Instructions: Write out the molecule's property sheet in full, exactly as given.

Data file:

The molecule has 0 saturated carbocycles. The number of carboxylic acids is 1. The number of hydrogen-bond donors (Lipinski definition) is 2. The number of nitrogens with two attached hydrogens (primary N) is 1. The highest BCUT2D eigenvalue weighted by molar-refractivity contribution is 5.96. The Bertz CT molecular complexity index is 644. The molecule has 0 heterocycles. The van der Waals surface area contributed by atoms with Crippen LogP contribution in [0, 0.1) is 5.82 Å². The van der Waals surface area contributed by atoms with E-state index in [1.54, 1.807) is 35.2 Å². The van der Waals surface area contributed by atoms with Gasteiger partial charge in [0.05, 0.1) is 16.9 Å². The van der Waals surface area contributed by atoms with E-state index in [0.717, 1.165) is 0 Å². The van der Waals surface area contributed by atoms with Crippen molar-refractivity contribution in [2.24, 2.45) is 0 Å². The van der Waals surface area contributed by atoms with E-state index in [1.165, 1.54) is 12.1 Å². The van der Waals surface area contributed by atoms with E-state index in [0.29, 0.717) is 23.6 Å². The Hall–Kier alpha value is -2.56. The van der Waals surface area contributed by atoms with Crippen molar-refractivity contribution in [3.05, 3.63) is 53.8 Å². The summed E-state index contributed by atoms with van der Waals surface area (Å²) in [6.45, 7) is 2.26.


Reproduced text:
The molecule has 0 saturated carbocycles. The number of carboxylic acids is 1. The number of hydrogen-bond donors (Lipinski definition) is 2. The number of nitrogens with two attached hydrogens (primary N) is 1. The highest BCUT2D eigenvalue weighted by molar-refractivity contribution is 5.96. The Bertz CT molecular complexity index is 644. The molecule has 0 heterocycles. The van der Waals surface area contributed by atoms with Crippen LogP contribution in [0, 0.1) is 5.82 Å². The van der Waals surface area contributed by atoms with E-state index in [1.54, 1.807) is 35.2 Å². The van der Waals surface area contributed by atoms with Gasteiger partial charge in [0.05, 0.1) is 16.9 Å². The van der Waals surface area contributed by atoms with E-state index in [0.717, 1.165) is 0 Å². The van der Waals surface area contributed by atoms with Crippen molar-refractivity contribution in [2.24, 2.45) is 0 Å². The van der Waals surface area contributed by atoms with E-state index in [1.165, 1.54) is 12.1 Å². The van der Waals surface area contributed by atoms with E-state index in [0.29, 0.717) is 23.6 Å². The Hall–Kier alpha value is -2.56. The van der Waals surface area contributed by atoms with Crippen molar-refractivity contribution in [3.05, 3.63) is 53.8 Å². The summed E-state index contributed by atoms with van der Waals surface area (Å²) in [6.45, 7) is 2.26.